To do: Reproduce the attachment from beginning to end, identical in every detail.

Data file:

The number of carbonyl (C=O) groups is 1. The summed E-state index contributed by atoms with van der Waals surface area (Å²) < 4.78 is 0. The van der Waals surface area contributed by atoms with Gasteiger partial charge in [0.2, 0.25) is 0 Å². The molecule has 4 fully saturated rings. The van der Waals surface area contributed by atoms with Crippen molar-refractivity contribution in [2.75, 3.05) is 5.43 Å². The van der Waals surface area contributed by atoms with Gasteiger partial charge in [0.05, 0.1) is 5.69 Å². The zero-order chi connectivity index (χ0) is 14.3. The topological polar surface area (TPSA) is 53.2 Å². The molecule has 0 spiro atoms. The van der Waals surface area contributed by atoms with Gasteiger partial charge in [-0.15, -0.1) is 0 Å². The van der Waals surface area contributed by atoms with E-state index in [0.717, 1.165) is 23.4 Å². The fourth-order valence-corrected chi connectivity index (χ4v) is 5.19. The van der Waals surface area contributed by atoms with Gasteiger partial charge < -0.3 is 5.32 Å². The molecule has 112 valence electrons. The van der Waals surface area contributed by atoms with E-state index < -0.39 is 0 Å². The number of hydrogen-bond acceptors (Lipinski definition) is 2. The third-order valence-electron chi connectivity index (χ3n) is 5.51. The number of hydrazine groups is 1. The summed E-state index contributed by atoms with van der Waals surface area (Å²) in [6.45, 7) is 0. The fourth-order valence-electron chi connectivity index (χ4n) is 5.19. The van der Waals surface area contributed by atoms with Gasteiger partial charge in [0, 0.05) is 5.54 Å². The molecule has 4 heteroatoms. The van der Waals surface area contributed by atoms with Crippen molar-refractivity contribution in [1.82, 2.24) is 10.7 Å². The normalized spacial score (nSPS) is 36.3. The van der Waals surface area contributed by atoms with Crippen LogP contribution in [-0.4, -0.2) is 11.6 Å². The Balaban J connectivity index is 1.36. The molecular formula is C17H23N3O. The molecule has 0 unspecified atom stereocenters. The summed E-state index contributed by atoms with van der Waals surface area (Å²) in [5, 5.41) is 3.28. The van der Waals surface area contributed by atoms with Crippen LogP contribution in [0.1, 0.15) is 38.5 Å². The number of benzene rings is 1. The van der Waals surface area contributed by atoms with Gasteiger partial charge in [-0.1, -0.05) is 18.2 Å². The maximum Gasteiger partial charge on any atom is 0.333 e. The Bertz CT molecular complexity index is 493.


The number of carbonyl (C=O) groups is 1. The summed E-state index contributed by atoms with van der Waals surface area (Å²) < 4.78 is 0. The van der Waals surface area contributed by atoms with Gasteiger partial charge in [0.2, 0.25) is 0 Å². The molecule has 4 fully saturated rings. The van der Waals surface area contributed by atoms with Crippen molar-refractivity contribution in [2.75, 3.05) is 5.43 Å². The van der Waals surface area contributed by atoms with Gasteiger partial charge in [0.05, 0.1) is 5.69 Å². The zero-order chi connectivity index (χ0) is 14.3. The topological polar surface area (TPSA) is 53.2 Å². The molecule has 0 spiro atoms. The van der Waals surface area contributed by atoms with Gasteiger partial charge in [-0.15, -0.1) is 0 Å². The van der Waals surface area contributed by atoms with E-state index in [0.717, 1.165) is 23.4 Å². The fourth-order valence-corrected chi connectivity index (χ4v) is 5.19. The van der Waals surface area contributed by atoms with Gasteiger partial charge < -0.3 is 5.32 Å². The molecule has 112 valence electrons. The van der Waals surface area contributed by atoms with E-state index < -0.39 is 0 Å². The number of hydrogen-bond acceptors (Lipinski definition) is 2. The third-order valence-electron chi connectivity index (χ3n) is 5.51. The number of hydrazine groups is 1. The summed E-state index contributed by atoms with van der Waals surface area (Å²) in [6.45, 7) is 0. The fourth-order valence-electron chi connectivity index (χ4n) is 5.19. The van der Waals surface area contributed by atoms with Gasteiger partial charge in [0, 0.05) is 5.54 Å². The molecule has 4 heteroatoms. The van der Waals surface area contributed by atoms with Crippen molar-refractivity contribution in [1.82, 2.24) is 10.7 Å². The normalized spacial score (nSPS) is 36.3. The van der Waals surface area contributed by atoms with Crippen LogP contribution in [-0.4, -0.2) is 11.6 Å². The Balaban J connectivity index is 1.36. The molecular formula is C17H23N3O. The molecule has 0 unspecified atom stereocenters. The summed E-state index contributed by atoms with van der Waals surface area (Å²) in [5, 5.41) is 3.28. The van der Waals surface area contributed by atoms with Crippen LogP contribution in [0.1, 0.15) is 38.5 Å². The number of benzene rings is 1. The van der Waals surface area contributed by atoms with Gasteiger partial charge in [-0.1, -0.05) is 18.2 Å². The maximum Gasteiger partial charge on any atom is 0.333 e. The Bertz CT molecular complexity index is 493.